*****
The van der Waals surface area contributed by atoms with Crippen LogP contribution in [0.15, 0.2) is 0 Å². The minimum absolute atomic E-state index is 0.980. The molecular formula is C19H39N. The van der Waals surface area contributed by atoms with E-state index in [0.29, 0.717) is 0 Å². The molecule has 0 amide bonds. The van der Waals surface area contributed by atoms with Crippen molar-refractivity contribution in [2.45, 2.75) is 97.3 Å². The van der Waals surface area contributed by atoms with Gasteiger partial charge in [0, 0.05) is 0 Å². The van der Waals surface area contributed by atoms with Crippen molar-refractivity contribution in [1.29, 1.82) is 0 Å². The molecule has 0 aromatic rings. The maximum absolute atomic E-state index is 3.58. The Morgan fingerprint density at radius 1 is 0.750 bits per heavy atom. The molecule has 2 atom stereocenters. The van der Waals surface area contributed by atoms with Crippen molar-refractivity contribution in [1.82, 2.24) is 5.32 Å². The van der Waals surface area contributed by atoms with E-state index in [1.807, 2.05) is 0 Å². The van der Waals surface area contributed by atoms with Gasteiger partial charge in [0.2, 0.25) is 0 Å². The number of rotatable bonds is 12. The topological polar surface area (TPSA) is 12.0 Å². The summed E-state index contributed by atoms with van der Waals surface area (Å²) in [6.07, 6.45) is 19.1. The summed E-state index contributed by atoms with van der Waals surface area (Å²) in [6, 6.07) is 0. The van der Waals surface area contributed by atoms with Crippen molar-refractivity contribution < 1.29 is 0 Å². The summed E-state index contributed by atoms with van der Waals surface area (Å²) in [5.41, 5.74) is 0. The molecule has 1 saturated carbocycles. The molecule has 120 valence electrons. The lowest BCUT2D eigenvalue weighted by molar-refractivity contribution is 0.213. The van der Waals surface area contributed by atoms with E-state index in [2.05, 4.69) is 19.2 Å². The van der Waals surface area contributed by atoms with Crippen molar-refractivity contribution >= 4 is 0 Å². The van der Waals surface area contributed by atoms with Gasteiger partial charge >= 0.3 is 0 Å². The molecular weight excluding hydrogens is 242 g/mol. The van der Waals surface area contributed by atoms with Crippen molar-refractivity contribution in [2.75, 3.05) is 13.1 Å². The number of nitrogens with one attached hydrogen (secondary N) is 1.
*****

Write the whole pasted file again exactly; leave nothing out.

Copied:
The van der Waals surface area contributed by atoms with Crippen LogP contribution in [0.15, 0.2) is 0 Å². The minimum absolute atomic E-state index is 0.980. The molecular formula is C19H39N. The van der Waals surface area contributed by atoms with E-state index in [0.29, 0.717) is 0 Å². The molecule has 0 amide bonds. The van der Waals surface area contributed by atoms with Crippen molar-refractivity contribution in [2.45, 2.75) is 97.3 Å². The van der Waals surface area contributed by atoms with Gasteiger partial charge in [0, 0.05) is 0 Å². The van der Waals surface area contributed by atoms with Crippen molar-refractivity contribution in [1.29, 1.82) is 0 Å². The molecule has 0 aromatic rings. The maximum absolute atomic E-state index is 3.58. The Morgan fingerprint density at radius 1 is 0.750 bits per heavy atom. The molecule has 2 atom stereocenters. The van der Waals surface area contributed by atoms with Crippen molar-refractivity contribution in [1.82, 2.24) is 5.32 Å². The van der Waals surface area contributed by atoms with E-state index in [1.807, 2.05) is 0 Å². The van der Waals surface area contributed by atoms with Gasteiger partial charge in [0.2, 0.25) is 0 Å². The number of rotatable bonds is 12. The topological polar surface area (TPSA) is 12.0 Å². The summed E-state index contributed by atoms with van der Waals surface area (Å²) in [6.07, 6.45) is 19.1. The summed E-state index contributed by atoms with van der Waals surface area (Å²) in [6, 6.07) is 0. The van der Waals surface area contributed by atoms with Crippen molar-refractivity contribution < 1.29 is 0 Å². The summed E-state index contributed by atoms with van der Waals surface area (Å²) in [5.41, 5.74) is 0. The molecule has 1 saturated carbocycles. The molecule has 120 valence electrons. The lowest BCUT2D eigenvalue weighted by molar-refractivity contribution is 0.213. The van der Waals surface area contributed by atoms with E-state index in [2.05, 4.69) is 19.2 Å². The van der Waals surface area contributed by atoms with Crippen molar-refractivity contribution >= 4 is 0 Å². The van der Waals surface area contributed by atoms with Gasteiger partial charge >= 0.3 is 0 Å². The molecular weight excluding hydrogens is 242 g/mol. The van der Waals surface area contributed by atoms with Crippen molar-refractivity contribution in [2.75, 3.05) is 13.1 Å². The number of nitrogens with one attached hydrogen (secondary N) is 1.